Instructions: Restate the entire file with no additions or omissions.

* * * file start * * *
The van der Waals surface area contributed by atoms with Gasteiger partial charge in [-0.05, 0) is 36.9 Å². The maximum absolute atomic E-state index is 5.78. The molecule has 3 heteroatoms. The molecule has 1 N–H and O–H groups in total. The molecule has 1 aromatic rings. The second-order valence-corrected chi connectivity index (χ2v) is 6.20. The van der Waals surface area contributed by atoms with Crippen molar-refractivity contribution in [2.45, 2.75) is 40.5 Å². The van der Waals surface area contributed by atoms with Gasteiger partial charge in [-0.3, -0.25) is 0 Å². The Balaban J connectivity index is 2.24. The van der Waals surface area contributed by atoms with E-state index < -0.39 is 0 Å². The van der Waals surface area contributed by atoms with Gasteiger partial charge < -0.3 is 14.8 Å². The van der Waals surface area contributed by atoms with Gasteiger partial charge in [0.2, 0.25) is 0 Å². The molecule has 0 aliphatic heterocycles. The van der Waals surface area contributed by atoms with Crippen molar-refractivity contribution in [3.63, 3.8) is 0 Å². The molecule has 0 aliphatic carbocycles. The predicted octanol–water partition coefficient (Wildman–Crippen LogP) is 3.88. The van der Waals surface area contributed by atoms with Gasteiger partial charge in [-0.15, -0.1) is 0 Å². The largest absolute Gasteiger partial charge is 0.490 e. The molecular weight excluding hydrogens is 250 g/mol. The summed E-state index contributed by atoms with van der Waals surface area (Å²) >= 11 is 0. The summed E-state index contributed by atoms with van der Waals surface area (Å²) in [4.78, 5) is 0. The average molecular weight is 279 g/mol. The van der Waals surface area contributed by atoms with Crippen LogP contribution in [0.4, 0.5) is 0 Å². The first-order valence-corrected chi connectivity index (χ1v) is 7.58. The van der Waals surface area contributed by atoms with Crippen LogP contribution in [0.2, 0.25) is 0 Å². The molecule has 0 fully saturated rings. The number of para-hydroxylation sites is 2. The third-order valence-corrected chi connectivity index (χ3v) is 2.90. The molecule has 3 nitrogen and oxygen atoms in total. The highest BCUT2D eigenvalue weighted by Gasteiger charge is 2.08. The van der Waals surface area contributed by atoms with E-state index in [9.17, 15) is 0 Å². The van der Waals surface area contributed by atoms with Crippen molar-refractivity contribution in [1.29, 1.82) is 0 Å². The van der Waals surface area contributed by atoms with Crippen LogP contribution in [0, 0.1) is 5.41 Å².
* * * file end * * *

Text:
The van der Waals surface area contributed by atoms with Gasteiger partial charge in [-0.05, 0) is 36.9 Å². The maximum absolute atomic E-state index is 5.78. The molecule has 3 heteroatoms. The molecule has 1 N–H and O–H groups in total. The molecule has 1 aromatic rings. The second-order valence-corrected chi connectivity index (χ2v) is 6.20. The van der Waals surface area contributed by atoms with Crippen molar-refractivity contribution in [2.45, 2.75) is 40.5 Å². The van der Waals surface area contributed by atoms with Gasteiger partial charge in [-0.3, -0.25) is 0 Å². The Balaban J connectivity index is 2.24. The van der Waals surface area contributed by atoms with E-state index < -0.39 is 0 Å². The van der Waals surface area contributed by atoms with Gasteiger partial charge < -0.3 is 14.8 Å². The van der Waals surface area contributed by atoms with Gasteiger partial charge in [0.2, 0.25) is 0 Å². The molecule has 0 aliphatic heterocycles. The van der Waals surface area contributed by atoms with Crippen molar-refractivity contribution in [3.63, 3.8) is 0 Å². The molecule has 0 aliphatic carbocycles. The predicted octanol–water partition coefficient (Wildman–Crippen LogP) is 3.88. The van der Waals surface area contributed by atoms with Gasteiger partial charge in [-0.15, -0.1) is 0 Å². The largest absolute Gasteiger partial charge is 0.490 e. The molecular weight excluding hydrogens is 250 g/mol. The summed E-state index contributed by atoms with van der Waals surface area (Å²) >= 11 is 0. The summed E-state index contributed by atoms with van der Waals surface area (Å²) in [4.78, 5) is 0. The average molecular weight is 279 g/mol. The van der Waals surface area contributed by atoms with Crippen LogP contribution in [0.4, 0.5) is 0 Å². The first-order valence-corrected chi connectivity index (χ1v) is 7.58. The van der Waals surface area contributed by atoms with Crippen LogP contribution in [0.2, 0.25) is 0 Å². The molecule has 0 fully saturated rings. The number of para-hydroxylation sites is 2. The third-order valence-corrected chi connectivity index (χ3v) is 2.90. The molecule has 3 nitrogen and oxygen atoms in total. The highest BCUT2D eigenvalue weighted by Gasteiger charge is 2.08. The van der Waals surface area contributed by atoms with E-state index in [9.17, 15) is 0 Å². The van der Waals surface area contributed by atoms with Crippen molar-refractivity contribution in [1.29, 1.82) is 0 Å². The van der Waals surface area contributed by atoms with Crippen LogP contribution in [0, 0.1) is 5.41 Å².